There is a population of stars that, despite their impact in the field, have remained under the radar for too long: binary stars. Perhaps not favoured as much as other astronomical head-line grabbing phenomenon, these doublestar systems have a lot to offer. Whatever their size, binary stars of all kinds play an important role in the circle of galactic life, proving that without their existence, stellar life could otherwise be a bit dull in the Universe.
Stars light the Universe and provide the chemical elements which are the keys to all life as we know it. Stars also link apparently disparate branches of physics, from the microscopic quantum world to cosmological general relativity. Binary stars are particularly crucial to our understanding of the Universe on all these scales. They are an indispensable tool for measuring the masses of stars, as discovered by Kepler and Newton in the 17th century. Their orbital properties, such as period and eccentricity (the shape of its orbit), derive directly from fundamental physical properties of matter, i.e. its mass and angular momentum - which is a measure of spin.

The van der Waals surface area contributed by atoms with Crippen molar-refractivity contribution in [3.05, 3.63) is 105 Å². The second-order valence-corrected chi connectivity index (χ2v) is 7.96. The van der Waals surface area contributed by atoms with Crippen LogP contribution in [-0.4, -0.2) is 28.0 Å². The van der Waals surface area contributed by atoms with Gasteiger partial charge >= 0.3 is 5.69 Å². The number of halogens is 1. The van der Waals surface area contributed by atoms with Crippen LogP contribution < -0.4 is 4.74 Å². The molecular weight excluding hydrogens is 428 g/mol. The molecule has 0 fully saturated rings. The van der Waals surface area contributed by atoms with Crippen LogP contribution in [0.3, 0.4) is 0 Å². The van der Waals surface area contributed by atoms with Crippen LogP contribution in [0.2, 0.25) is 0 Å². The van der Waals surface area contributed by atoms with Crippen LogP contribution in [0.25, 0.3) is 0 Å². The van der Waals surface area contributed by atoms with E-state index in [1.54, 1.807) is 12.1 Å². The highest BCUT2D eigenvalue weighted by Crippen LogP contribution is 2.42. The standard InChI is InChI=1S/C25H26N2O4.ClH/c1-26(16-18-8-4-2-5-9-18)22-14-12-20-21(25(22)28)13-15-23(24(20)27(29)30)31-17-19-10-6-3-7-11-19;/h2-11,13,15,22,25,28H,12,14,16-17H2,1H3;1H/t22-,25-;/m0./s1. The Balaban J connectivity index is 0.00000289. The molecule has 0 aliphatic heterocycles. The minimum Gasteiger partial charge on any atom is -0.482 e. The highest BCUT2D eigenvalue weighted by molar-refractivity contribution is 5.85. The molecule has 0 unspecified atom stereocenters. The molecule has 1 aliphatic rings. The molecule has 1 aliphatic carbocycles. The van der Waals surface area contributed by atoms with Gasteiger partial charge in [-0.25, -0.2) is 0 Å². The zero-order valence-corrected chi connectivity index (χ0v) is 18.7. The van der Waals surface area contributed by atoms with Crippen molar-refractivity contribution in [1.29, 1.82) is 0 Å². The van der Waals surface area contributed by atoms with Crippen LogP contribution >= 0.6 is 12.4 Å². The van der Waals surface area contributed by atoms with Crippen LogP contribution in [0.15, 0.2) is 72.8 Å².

Eclipsing binaries tell us stellar masses and radii to an accuracy of a few percent, thus they are vital to understanding the inner workings and evolution of all stars. In the 21st century, binary stars continue to drive the cutting edge of astrophysical discovery, for example white dwarfs in binary stars explode as type Ia supernovae and confirm that the Universe is accelerating its expansion.
Not only that, but the latest surveys of very massive stars tell us that most of them are binaries and half of them interact severely during their lifetimes. We have seen binary stars and binary black holes merge in real time. With upcoming bigger and better surveys of the sky, binary stars remain a vital pillar of modern astrophysics and a laboratory for testing extreme physics which remains inaccessible on Earth.
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